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buffercodec

2.1.2 • Public • Published

Buffer Codec

BufferCodec is a lightweight package that allows you to efficiently and easily translate between JSON and buffers by chaining together calls to write basic data types to buffers and other way around. It uses Typed Arrays which makes this package readily available for both, browsers and Node environments.

Build Status

Installation

You may install the package via:

  • npm npm install buffercodec
  • bower bower install buffercodec
  • git git clone https://github.com/emmorts/buffercodec

Documentation is available here

Quick start

Encoding to buffer is as simple as this:

import { BufferCodec } from "buffercodec";
 
const buffer = new BufferCodec()
  .uint8(0x1)
  .string('hello world')
  .uint16(Math.pow(2, 10))
  .uint16(Math.pow(2, 8))
  .float32(Math.PI)
  .result();

Decoding above buffer to a single object:

import { BufferCodec } from "buffercodec";
 
const object = BufferCodec
  .from(buffer)
  .parse({
    opcode: 'uint8',
    name: 'string',
    posX: 'uint16',
    posY: 'uint16',
    pi: 'float32'
  });
 
/*
object: {
  opcode: 0x1,
  name: 'hello world',
  posX: 1024,
  posY: 256,
  pi: 3.1415927410125732
}
*/

Top-level arrays are also supported, by providing the length of an array before its' items:

import { BufferCodec } from "buffercodec";
 
const length = 5;
const buffer = new BufferCodec().uint8(length);
 
for (let i = 1; i < length + 1; i++) {
  buffer
    .uint8(i)
    .uint16(* i);
}
 
const result = BufferCodec
  .from(buffer.result())
  .parse([{
    id: 'uint8',
    value: 'uint16'
  }]);
 
/*
result: [
  {id: 1, value: 1},
  {id: 2, value: 4},
  {id: 3, value: 9},
  {id: 4, value: 16},
  {id: 5, value: 25}
]
*/

Types

BufferCodec supports the following types out of the box:

  • int8
  • uint8
  • int16 (littleEndian)
  • uint16 (littleEndian)
  • int32 (littleEndian)
  • uint32 (littleEndian)
  • float32 (littleEndian)
  • float64 (littleEndian)
  • string (utf8/utf16)

The properties in parentheses can be used in a template like so:

const result = BufferCodec
  .from(buffer)
  .parse({
    id: 'int16|littleEndian',
    value: 'float32',
    label: 'string|utf8'
  });

Types can be wrapped in an array to indicate that an array is expected for the property:

const result = BufferCodec
  .from(buffer)
  .parse({
    x: ['int16'],
    y: ['int16']
  });

Note: when encoding arrays using BufferCodec, you need to supply length encoded in a uint8 value before encoding the objects. It is therefore recommended to use BufferSchema, which does this for you.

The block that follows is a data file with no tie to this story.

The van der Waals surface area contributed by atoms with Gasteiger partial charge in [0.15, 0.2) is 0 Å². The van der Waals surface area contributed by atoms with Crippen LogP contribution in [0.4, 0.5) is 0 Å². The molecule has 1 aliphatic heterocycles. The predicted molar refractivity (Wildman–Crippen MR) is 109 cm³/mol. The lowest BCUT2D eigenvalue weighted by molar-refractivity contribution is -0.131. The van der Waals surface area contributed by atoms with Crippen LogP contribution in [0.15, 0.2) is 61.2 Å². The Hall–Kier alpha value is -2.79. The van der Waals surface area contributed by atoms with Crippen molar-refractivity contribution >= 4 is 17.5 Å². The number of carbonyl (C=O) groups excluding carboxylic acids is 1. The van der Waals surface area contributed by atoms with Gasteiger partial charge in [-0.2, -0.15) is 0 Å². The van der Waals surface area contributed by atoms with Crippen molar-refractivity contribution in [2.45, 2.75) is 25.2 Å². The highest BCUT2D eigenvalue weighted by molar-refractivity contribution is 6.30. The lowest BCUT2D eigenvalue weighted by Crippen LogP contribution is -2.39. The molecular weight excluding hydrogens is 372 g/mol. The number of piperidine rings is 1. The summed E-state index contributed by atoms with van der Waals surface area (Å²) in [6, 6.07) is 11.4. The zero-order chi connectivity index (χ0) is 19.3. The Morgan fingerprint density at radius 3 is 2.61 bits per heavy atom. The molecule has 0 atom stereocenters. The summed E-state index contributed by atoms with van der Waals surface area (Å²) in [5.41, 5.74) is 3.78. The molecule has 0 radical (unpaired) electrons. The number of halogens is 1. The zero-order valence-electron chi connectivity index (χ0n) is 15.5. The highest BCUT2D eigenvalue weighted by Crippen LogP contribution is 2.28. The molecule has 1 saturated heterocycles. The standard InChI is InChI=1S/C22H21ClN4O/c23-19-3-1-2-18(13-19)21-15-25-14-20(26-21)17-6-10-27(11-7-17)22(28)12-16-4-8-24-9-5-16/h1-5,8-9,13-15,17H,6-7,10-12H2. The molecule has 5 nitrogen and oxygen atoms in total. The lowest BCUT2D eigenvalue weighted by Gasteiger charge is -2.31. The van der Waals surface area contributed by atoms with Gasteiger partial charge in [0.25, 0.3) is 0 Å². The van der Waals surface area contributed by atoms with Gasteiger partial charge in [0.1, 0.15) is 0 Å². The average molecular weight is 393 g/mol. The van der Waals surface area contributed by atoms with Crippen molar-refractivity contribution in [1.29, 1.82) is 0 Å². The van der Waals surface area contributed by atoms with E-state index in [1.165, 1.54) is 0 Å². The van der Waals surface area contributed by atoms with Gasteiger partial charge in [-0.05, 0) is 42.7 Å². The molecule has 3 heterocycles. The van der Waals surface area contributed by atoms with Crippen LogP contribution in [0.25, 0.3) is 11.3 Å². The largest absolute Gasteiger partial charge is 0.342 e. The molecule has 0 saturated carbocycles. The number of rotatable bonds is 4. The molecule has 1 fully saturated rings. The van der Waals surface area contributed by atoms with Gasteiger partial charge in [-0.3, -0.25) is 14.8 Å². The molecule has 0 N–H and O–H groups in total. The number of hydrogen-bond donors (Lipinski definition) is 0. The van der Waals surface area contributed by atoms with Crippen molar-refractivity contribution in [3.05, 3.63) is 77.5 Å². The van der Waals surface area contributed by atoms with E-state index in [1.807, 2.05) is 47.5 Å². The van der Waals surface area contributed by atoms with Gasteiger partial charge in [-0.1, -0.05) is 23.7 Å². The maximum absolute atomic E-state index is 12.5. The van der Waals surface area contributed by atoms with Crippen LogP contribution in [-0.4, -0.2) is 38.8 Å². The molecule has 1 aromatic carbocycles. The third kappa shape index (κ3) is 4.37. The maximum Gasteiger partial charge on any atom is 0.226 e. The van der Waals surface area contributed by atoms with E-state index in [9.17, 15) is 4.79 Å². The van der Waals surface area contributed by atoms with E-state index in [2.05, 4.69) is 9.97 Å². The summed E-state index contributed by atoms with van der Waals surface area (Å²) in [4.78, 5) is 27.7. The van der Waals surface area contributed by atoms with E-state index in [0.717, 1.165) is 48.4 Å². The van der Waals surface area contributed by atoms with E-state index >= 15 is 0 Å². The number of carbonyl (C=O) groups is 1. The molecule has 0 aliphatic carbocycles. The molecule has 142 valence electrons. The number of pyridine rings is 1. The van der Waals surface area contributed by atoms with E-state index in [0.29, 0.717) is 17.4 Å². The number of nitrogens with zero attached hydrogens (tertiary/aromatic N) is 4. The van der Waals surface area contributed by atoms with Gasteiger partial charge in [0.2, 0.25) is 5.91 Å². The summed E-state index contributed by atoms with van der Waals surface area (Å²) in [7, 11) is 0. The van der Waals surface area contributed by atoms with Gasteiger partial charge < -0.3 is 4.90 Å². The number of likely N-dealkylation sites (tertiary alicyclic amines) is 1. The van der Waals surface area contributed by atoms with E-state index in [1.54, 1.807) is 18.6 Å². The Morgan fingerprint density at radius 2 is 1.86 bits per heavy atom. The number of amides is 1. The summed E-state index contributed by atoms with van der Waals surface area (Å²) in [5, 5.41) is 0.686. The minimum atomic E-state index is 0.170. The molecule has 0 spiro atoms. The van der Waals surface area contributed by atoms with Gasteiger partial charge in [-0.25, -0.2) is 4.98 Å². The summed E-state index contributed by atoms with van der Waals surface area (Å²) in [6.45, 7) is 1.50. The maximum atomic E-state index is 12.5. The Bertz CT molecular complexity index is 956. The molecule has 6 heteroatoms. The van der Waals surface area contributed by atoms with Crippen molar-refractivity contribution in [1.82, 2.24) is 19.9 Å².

Nested objects can also be used:

const result = BufferCodec
  .from(buffer)
  .parse({
    foo: {
      bar: {
        baz: ['uint8']
      }
    },
  });

Re-usable templates

Package includes class BufferSchema which allows you to define a schema per type and re-use it.

const pointSchema = new BufferSchema({
  x: 'float32',
  y: 'float32'
});
 
const buffer = pointSchema.encode({
  x: Math.PI,
  y: Math.PI
});
 
const point = pointSchema.decode(buffer);

Templates also support nullable types. You may also append a question mark to the type to indicate that the value is nullable, thus preserving space on the buffer in such event:

const result = new BufferSchema({
    id: 'int16|littleEndian',
    value: 'float32?',
    label: 'string?|utf8'
  });

Custom types

You can also add your custom strategy for encoding and decoding objects.

First, create a new strategy class implementing StrategyBase:

interface Point {
  x: number,
  y: number
}
 
class PointStrategy implements StrategyBase<Point> {
 
  supports(template: BufferValueTemplate): boolean {
    return typeof(template) === 'string' && template === 'point';
  }
 
  encode(point: Point, template: BufferValueTemplate, codec: BufferCodec) {
    codec.float32(point.x);
    codec.float32(point.y);
  }
 
  decode(template: BufferValueTemplate, codec: BufferCodec): Point {
    return {
      x: codec.decode({ type: 'float32' }),
      y: codec.decode({ type: 'float32' })
    }
  }
  
}

Add the strategy:

BufferStrategy.add(PointStrategy);

Now whenever you reference your type in BufferSchema, your provided strategy will be used.

const playerSchema = new BufferSchema({
  id: 'uint32',
  name: 'string',
  position: 'point'
});
 
playerSchema.encode({
  id: 42,
  name: 'AzureDiamond',
  position: {
    x: Math.PI,
    y: Math.PI
  }
});

Install

npm i buffercodec

DownloadsWeekly Downloads

5

Version

2.1.2

License

MIT

Unpacked Size

128 kB

Total Files

92

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